The full text of studies meeting the inclusion criteria was retrieved and screened to determine eligibility by two reviewers (MM, NS). Following assessment of methodological quality, the same two reviewers extracted data onto a purpose-designed data extraction form, and independently summarized what they considered to be the most important results from each study. These summaries were compared and any differences of opinion were resolved by discussion and consultation with the remaining co-authors of the paper. Any further calculations on study data considered necessary were conducted by the first reviewer (MM) and checked by the second reviewer (NS). Descriptive data extracted included the name of the study, year of publication, country of origin, study design, status, number of participants, percent of women, intervention, supplemented dose of omega-6 PUFAs, follow-up duration and reported outcome.

Quality assessment

A systematic assessment of bias in the included RCTs was performed using the Cochrane criteria [20]. The items used for the assessment of each study were the following: adequacy of random sequence generation, allocation concealment, blinding of participants, personnel and outcome assessment, handling of drop-outs (incomplete outcome data), selective outcome reporting, and other potential sources of bias. According to the recommendations of the Cochrane Handbook [21], a judgment of ‘yes’ indicated low risk of bias, while ‘no’ indicated a high risk of bias. Labeling an item as ‘unclear’ indicated an unclear or unknown risk of bias.

Data synthesis

Based on the recommendations of the Cochrane Handbook [21], for each RCT we used the number of events (at the end of the study) and the sample size for the treatment and control group separately to calculate the risk ratio. A random effects model (using the DerSimonian-Laird method) and the generic inverse variance method (IVM) were used to compensate for the heterogeneity of the studies in terms of study design and demographic characteristics of the studied populations [21]. Heterogeneity was quantitatively assessed using the I2 index. In order to evaluate the influence of each study on the overall effect size, sensitivity analysis was conducted using the leave-one-out method, i.e. removing one study each time and repeating the analysis [21].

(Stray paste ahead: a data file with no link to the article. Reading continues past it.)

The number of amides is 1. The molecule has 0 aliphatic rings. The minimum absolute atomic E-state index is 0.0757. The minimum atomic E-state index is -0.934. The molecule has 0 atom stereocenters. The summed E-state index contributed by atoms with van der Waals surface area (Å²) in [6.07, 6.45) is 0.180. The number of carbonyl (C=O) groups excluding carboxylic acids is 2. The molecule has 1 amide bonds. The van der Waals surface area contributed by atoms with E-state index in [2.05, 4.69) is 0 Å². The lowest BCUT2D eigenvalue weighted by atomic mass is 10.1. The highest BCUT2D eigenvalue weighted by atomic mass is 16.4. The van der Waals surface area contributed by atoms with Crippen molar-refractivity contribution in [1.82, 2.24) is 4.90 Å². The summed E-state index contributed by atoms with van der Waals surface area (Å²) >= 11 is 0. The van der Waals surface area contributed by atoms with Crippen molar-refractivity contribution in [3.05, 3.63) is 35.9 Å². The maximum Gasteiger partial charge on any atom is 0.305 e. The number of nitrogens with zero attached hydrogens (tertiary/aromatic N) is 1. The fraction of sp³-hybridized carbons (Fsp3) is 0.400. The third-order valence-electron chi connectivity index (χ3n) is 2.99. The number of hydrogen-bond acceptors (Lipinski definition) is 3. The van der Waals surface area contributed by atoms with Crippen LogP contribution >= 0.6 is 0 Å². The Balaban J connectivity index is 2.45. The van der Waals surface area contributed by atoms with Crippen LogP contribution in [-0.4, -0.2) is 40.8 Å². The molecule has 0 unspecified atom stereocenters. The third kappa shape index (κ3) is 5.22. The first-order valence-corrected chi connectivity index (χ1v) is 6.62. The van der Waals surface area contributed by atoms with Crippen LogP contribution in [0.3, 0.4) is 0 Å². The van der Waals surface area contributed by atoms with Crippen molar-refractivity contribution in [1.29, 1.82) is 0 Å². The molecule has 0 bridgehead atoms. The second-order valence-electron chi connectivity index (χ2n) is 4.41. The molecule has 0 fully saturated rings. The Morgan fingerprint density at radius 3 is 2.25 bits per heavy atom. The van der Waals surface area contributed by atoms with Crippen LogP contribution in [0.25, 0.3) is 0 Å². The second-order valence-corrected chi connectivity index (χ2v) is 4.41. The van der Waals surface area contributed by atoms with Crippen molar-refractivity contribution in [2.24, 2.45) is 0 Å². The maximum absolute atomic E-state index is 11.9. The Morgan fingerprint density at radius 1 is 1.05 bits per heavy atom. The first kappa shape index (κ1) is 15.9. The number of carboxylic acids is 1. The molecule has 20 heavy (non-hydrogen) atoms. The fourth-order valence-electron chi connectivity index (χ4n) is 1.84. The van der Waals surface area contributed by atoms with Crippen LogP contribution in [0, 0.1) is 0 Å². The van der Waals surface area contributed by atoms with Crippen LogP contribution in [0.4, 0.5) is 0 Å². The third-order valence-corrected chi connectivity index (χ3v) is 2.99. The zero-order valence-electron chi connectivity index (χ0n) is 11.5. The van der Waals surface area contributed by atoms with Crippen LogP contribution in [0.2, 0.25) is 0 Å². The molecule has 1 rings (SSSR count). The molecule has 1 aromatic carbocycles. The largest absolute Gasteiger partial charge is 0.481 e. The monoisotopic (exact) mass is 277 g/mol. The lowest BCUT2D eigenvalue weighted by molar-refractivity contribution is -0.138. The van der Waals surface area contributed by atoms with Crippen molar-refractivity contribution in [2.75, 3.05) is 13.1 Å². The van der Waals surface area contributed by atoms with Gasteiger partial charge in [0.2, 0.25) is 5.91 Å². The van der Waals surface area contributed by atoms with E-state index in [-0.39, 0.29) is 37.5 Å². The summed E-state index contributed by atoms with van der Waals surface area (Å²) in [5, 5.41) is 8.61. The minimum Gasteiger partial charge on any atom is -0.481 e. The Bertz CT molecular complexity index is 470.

To reduce the risk of type I error caused by pooling data from the same trials or from trials with missing data, TSA was applied. Interim analysis of a single RCT avoids type I error by creating monitoring boundaries for an estimated difference between groups; if the estimated difference is reached, the trial can be terminated. TSA uses a similar accurate method to create monitoring boundaries and estimate the optimal sample size in meta-analyses. TSA performs a cumulative meta-analysis with the results of the available studies (represented by the Z-curve): as each new study is included, significance is tested and CIs are estimated. It also creates adjusted boundaries for benefit, harm, and futility, and estimates the optimal sample size for a given difference between treatment arms, so that a smaller estimated difference would result in wider boundaries and a greater optimal sample size. If one of the boundaries (benefit, risk or futility) or if the optimal sample size is reached, firm conclusions might be made (for that predefined difference) and further studies are deemed unnecessary. In contrast, if no boundaries are reached, further studies are needed to settle the question.